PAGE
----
04 Mar Teaching English and Making A Difference
Born and raised in Brooklyn, New York, Chaya, 23, stayed in New York for college, studying political science and psychology. After graduation, she moved to Tel Aviv through The Jewish Agency for Israel’s Masa Israel Teaching Fellows (MITF) to work with children and teach them English.
“I found out about Masa through an ad on Facebook and did what every Jewish mother tells you not to do, I clicked on it,” Chaya recalled. “I’ve always wanted to live in Israel and thought this was a great chance to get my feet wet.”
Having long been passionate about social justice, and specifically helping to uplift minority communities, Chaya discovered her ideal MITF program in BINA’s TLV-Ramla track. She’ll spend half of her 10-month Israel experience living in Tel Aviv working within a lower socioeconomic school with a large migrant population. The other five months will be spent in the richly diverse city of Ramla, another low-income area, where most high school students do not go on to pursue higher education.
“My desire to join BINA’s TLV-Ramla track stems from my belief that children, no matter their upbringing, deserve opportunities to excel,” said Chaya. “The school that I am working at now in Tel Aviv, and the one I will be working at in Ramla will give me the opportunity to work with children who are not given adequate resources to succeed, and it is my hope that this track will help me to better the lives of underprivileged youths and give them the chances they rightfully deserve.”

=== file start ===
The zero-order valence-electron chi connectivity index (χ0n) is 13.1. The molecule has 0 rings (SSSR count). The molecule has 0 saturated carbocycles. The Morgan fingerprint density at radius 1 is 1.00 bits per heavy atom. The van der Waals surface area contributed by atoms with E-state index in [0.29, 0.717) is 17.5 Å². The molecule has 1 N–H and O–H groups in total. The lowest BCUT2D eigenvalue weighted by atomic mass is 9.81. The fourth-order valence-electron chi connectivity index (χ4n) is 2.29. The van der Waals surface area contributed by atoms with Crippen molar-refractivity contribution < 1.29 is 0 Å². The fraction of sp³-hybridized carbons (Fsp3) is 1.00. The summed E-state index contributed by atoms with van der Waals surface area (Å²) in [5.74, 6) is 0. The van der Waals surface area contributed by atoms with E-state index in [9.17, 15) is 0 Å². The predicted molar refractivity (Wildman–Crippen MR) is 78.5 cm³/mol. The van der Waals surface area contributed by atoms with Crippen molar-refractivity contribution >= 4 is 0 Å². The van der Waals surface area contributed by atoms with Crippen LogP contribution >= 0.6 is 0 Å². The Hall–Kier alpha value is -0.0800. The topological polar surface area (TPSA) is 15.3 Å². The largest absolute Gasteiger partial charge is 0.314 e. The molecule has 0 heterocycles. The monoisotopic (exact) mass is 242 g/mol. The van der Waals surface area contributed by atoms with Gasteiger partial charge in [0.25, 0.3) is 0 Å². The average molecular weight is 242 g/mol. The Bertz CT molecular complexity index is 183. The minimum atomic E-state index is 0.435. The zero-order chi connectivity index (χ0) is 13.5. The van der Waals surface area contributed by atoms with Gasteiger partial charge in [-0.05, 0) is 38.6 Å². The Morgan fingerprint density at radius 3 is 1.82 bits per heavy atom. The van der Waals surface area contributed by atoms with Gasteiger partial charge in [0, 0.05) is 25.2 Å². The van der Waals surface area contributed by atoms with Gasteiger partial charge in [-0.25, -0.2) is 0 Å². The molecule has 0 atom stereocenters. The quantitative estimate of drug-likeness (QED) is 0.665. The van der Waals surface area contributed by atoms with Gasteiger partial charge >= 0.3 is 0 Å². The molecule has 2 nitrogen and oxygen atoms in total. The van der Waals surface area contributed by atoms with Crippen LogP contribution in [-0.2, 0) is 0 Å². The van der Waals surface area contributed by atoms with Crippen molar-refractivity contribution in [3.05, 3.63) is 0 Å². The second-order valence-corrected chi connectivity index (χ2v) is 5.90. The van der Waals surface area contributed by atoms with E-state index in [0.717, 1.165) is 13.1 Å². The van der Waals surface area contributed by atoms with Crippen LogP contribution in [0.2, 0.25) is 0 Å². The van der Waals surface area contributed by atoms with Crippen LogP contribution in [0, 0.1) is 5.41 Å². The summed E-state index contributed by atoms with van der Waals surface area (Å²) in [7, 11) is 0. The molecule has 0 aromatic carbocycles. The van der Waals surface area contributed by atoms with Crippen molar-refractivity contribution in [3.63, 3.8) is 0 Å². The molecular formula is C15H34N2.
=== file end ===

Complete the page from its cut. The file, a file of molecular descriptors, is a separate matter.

In our globalized world, language is key to economic and political success... By helping to teach young students English, I am giving them access to an entire world.
Chaya’s time teaching through MITF and forging relationships with her students has allowed her to view firsthand the beauty of diversity and to personally connect with communities that are often unacknowledged by the media, she shared.
“The connections with my students have introduced me to the rich culture that inspires Israeli society and the importance of encouraging connections between Israeli and Arab communities. It has also reaffirmed my desire to commit my career to help at-risk youths and underprivileged community members.“
Her students in Ramla are generally from underprivileged communities where most of them never encounter English in their day-to-day lives. For many children in the community, having a real relationship with a young adult from abroad is a dream come true.
“In our globalized world, language is key to economic and political success. Specifically English, and proficiency in it unlocks global opportunities that are far more difficult without it. That is why what we are doing is so important,” explained Chaya. “By helping to teach young students English, I am giving them access to an entire world.”